Go ahead.

    Mr. David Branch: I think Madame Tremblay illustrates the passion so many of us have for our game. I think there are a number of statements she has made with which we would agree.

    Recently we had a most unfortunate incident in Ontario. A young man clearly violated what I think we all would agree would be proper deportment on the ice, and he has been banished for the balance of his junior career. That's because we clearly accept the burden and understand that the value system must be such that in the Canadian Hockey League, which is the number one development league in the world, we must provide an atmosphere in which players may develop their skills to play the game as you described, without fear of injury and other needless acts. We do that, and we'll continue to do that to the best our ability.

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    There has been a tremendous evolution in our game. Without question, hockey has become a universal game, and I think we should share our game with great pride. However, we must continue to work even more diligently to maintain our position as the number one hockey-playing nation in the world. Working along with Canadian Hockey-Bob Nicholson and his organization-we have a number of outstanding programs under way, in place, that we are all involved in for the benefit of skills development: strength and conditioning, nutrition, all the latest ways and means in which players should train, coaching programs, referee programs, athletic therapist programs. All of these things are out in the field. They've been generated and they're working. But yes, we can do better; and yes, we will do better.

    On some of the situations you described, I went with great pride to Bathurst, New Brunswick-which happens to be my hometown-and watched the opening game of the Acadie-Bathurst Titan. It was an outstanding evening and a great hockey game. I commended Mr. Courteau on the quality, style, and level of play.

    We have the benefit of going around and watching these young people play, and I think there comes a time when we ask ourselves if it's right or fair that players like Vincent Lecavalier or Alexandre Daigle or Chad Kilger should leave at the age of 18, when they haven't fully developed. We wonder if they will ever reach their potential. There is a lot of evidence to suggest that it's not good, but that's out of our hands, out of our control. We'd love to have these players come back to our program to continue to foster their own development and to help the development of others that they play with and against.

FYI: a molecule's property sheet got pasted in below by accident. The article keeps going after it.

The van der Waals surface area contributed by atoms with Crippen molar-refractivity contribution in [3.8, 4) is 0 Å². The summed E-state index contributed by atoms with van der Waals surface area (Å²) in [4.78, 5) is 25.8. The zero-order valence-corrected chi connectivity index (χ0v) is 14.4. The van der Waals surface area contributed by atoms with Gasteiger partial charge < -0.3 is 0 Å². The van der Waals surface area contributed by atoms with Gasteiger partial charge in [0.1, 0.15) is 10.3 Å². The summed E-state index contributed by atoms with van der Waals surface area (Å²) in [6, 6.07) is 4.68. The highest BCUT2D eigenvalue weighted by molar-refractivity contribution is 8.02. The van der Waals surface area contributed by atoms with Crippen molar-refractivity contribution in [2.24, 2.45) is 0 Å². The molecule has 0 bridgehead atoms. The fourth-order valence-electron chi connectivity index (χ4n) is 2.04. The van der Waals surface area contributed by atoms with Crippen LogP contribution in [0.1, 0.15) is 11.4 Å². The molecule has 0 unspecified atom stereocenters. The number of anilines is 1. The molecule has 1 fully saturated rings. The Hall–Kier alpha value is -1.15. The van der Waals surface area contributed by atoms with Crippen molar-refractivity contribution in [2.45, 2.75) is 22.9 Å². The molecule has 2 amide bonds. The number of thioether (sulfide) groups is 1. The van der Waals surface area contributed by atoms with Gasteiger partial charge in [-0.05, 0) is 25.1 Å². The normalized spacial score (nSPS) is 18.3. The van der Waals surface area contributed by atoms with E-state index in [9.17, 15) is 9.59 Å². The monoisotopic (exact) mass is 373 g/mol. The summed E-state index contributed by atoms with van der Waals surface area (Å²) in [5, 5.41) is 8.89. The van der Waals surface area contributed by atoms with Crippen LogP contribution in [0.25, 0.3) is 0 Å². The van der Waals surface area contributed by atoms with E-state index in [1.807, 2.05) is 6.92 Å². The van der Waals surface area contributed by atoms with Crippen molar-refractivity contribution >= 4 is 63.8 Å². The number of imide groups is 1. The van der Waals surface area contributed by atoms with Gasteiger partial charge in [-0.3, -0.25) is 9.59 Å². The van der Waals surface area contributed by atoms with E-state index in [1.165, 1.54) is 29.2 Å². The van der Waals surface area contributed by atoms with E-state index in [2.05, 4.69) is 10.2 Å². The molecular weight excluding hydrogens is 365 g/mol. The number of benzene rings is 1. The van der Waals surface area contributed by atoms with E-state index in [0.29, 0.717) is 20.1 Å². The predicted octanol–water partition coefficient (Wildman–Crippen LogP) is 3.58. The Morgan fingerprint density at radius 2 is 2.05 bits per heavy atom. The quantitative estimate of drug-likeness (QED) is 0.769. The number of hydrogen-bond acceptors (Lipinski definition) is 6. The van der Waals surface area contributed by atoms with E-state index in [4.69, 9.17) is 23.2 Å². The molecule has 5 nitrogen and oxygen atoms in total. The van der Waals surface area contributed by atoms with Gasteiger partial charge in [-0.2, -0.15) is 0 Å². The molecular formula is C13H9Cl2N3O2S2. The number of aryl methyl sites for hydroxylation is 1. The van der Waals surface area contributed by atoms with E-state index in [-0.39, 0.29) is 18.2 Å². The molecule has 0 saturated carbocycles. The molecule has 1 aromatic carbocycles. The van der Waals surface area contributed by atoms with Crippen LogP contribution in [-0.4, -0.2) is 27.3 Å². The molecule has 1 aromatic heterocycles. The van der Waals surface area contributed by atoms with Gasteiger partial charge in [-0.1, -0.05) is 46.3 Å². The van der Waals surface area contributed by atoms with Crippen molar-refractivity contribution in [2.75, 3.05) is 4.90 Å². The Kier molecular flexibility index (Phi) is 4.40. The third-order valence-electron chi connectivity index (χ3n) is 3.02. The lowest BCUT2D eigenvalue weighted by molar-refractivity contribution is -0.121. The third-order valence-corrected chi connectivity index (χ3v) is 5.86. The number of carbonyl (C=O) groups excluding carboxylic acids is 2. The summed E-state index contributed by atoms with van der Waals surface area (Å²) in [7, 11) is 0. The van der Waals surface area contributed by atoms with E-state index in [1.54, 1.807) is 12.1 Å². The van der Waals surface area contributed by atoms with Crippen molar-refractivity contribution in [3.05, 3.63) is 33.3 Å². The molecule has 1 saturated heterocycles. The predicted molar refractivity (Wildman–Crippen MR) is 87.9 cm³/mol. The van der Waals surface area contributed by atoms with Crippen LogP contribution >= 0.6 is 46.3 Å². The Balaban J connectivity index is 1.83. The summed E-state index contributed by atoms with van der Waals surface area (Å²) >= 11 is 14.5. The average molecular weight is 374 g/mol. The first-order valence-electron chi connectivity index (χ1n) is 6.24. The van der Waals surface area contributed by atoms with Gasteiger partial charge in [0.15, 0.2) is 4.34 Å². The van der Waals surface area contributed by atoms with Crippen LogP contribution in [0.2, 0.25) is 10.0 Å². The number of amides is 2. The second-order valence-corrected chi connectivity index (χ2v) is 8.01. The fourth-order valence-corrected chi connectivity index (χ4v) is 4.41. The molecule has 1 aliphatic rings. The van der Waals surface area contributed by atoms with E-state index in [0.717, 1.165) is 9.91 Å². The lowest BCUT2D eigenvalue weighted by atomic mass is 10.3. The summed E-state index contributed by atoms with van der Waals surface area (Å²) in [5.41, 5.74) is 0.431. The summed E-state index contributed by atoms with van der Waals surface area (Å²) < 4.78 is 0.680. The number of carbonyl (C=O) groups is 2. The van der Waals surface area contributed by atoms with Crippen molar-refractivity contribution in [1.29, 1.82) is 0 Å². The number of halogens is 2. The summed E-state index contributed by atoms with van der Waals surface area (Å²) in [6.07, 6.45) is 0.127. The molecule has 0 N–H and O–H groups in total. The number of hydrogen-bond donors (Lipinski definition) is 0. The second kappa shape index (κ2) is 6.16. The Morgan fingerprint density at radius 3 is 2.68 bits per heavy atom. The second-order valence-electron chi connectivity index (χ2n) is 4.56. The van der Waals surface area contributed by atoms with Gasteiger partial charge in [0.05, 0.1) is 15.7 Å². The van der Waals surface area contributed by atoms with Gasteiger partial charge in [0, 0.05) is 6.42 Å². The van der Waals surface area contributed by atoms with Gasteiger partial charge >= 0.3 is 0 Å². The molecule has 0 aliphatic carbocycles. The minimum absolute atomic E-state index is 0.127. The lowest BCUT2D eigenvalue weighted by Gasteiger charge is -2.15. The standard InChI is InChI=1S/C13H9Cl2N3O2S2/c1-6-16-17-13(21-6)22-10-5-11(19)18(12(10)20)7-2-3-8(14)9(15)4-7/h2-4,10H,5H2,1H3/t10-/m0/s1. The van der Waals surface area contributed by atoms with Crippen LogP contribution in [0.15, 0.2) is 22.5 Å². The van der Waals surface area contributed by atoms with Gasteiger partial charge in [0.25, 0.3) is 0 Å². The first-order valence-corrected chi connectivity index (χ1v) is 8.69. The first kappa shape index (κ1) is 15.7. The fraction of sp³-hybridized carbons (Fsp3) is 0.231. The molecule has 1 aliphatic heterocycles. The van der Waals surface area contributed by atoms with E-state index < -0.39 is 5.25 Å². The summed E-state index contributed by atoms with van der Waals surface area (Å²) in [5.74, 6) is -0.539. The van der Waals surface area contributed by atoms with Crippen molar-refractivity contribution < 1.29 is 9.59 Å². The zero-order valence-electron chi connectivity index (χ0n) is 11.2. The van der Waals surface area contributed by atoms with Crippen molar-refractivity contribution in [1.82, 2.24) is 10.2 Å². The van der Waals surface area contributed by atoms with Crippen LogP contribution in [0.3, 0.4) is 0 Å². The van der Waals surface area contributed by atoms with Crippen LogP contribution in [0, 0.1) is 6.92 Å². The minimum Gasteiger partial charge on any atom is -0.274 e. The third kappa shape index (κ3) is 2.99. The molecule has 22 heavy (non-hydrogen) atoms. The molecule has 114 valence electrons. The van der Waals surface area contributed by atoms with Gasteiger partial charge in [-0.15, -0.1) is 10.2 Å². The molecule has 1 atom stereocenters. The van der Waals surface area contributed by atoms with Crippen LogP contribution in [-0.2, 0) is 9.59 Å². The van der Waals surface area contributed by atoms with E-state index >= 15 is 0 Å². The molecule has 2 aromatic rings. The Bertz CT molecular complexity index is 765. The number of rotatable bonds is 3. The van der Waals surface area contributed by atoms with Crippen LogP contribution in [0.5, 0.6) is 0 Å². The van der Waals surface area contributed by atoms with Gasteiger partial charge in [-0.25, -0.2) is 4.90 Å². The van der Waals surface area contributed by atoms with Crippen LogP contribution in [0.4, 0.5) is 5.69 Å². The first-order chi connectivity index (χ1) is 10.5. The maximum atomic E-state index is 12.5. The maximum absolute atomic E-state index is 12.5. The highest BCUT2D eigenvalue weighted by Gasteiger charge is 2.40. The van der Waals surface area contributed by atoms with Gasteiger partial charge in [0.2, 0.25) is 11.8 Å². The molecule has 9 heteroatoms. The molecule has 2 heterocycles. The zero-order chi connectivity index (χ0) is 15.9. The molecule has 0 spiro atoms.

I think there is a much more enlightened approach to the game, and we will continue to take strides to serve what we feel are the best needs for our game.


    Ms. Suzanne Tremblay: You've touched on a very important point. Who could set the stage so that young players are eligible for the draft at age 18 but remain in the junior leagues until they are 20? Why can't you reach that kind of agreement? Physically, a young man undergoes a lot of changes between the age of 18 and 20.


    Mr. David Branch: Well, possibly through support from this committee and from the federal Government of Canada, we could go together to the National Hockey League and speak about that issue once again. In the past there have been challenges to the idea of a person of the age of 18 having the ability to work for a living. There was the Ken Linseman case back in the 1970s, and it was upheld. The National Hockey League had to change their entry draft rules so as to provide the opportunity for players of the age of 18 to go forward. But if you were to ask the NHL people themselves, Madame, they'd love to see a 20-year-old draft, because they would then have a better sense of who's going to be good, who's going to be ready, who's going to meet their needs.